Homeland Security Secretary Janet Napolitano today outlined her agency's three-part plan to secure the border against escalating drug violence in Mexico, calling for deployment of added federal enforcement personnel, robust intelligence, and better coordination with partners in state, local, and Mexican law enforcement.
Homeland Security Secretary Janet Napolitano today outlined her agency's three-part plan to secure the border against escalating drug violence in Mexico, calling for added federal enforcement personnel, robust intelligence, and better coordination with partners in state, local, and Mexican law enforcement.
“This issue requires immediate action,” said Napolitano. “We are guided by two very clear objectives. First, we are going to do everything we can to prevent the violence in Mexico from spilling over across the border. And second, we will do all in our power to help [Mexican] President [Felipe] Calderón crack down on these drug cartels in Mexico.”
The White House's National Security Council and Homeland Security Council will coordinate the broader border response plan, which will also involve the departments of Defense, Justice, State, and Treasury along with Homeland Security, according to Congressional Quarterly (subscription only).
The southwest border security initiative is estimated to cost $184 million, but DHS said it will be "revenue neutral" as agencies shift funding to pay for the initiative.
The plan, according to a Department of Homeland Security (DHS) press release, will send 360 additional officers and agents both to the U.S. border and inside Mexico. Immigration and Customs Enforcement's (ICE) Border Enforcement Security Task Force staff will double, border intelligence agents will triple, and ICE agents inside Mexico will increase by 50 percent from 24 to 36 agents. The agency will quadruple the number of border liaison officers to improve relations and information-sharing with Mexican law enforcement.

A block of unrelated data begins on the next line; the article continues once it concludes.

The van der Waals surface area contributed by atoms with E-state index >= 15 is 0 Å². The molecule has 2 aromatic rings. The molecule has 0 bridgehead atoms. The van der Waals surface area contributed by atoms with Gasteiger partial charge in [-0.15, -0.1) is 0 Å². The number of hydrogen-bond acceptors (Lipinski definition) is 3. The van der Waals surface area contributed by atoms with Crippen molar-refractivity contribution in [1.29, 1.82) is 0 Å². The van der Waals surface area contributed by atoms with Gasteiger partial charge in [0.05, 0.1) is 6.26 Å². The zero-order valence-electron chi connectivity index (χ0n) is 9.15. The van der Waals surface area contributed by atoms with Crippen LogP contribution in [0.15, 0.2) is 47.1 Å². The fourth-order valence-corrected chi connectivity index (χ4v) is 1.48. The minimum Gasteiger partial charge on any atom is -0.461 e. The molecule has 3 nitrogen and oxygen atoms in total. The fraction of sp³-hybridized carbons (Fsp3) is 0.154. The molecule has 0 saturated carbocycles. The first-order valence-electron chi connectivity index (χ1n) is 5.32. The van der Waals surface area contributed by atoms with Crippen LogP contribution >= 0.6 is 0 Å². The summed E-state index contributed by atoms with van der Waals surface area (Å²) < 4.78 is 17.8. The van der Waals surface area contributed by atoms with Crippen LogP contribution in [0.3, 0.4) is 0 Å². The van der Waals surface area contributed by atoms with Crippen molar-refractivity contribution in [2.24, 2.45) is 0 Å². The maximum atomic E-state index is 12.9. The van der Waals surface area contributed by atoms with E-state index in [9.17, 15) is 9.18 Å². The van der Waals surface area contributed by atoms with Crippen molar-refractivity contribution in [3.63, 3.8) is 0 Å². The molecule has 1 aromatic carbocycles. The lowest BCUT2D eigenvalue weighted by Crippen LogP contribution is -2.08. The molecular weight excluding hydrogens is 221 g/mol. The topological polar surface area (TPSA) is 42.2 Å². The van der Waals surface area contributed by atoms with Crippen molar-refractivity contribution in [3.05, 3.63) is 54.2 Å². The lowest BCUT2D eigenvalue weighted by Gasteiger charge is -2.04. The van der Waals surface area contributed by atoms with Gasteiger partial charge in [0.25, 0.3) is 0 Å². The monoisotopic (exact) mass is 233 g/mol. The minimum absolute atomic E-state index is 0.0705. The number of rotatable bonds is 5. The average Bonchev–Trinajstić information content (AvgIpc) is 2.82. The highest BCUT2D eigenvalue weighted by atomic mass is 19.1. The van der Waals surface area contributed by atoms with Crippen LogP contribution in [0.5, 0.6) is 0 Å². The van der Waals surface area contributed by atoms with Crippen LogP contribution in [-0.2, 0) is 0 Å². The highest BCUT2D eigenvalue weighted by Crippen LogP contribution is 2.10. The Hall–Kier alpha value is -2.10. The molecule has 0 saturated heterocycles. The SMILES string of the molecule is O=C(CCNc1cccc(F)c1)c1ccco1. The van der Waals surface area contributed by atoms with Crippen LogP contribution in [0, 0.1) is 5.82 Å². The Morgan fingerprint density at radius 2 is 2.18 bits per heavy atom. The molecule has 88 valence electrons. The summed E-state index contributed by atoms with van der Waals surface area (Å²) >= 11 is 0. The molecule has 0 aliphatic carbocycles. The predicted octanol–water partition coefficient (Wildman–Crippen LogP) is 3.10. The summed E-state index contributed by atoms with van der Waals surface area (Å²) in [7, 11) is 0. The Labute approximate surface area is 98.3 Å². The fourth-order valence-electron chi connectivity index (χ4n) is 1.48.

DHS also will funnel more resources to state, local, and tribal law enforcement agencies at the border. Ted Sexton, assistant DHS secretary for state and local law enforcement, is visiting border communities' police and sheriffs to establish local collaboration and coordination with the department. DHS also holds bi-monthly classified conference calls with local authorities to share intelligence, according to the agency.
Screening technology will also factor prominently in the plan as DHS rolls out more X-ray units, license plate readers, and canine teams, which can sniff out both guns and money, at the border.
The White House said the broader border security plan involving multiple departments will supplement the already $700 million approved by lawmakers for Mexico's drug war this year under the Merida Initiative.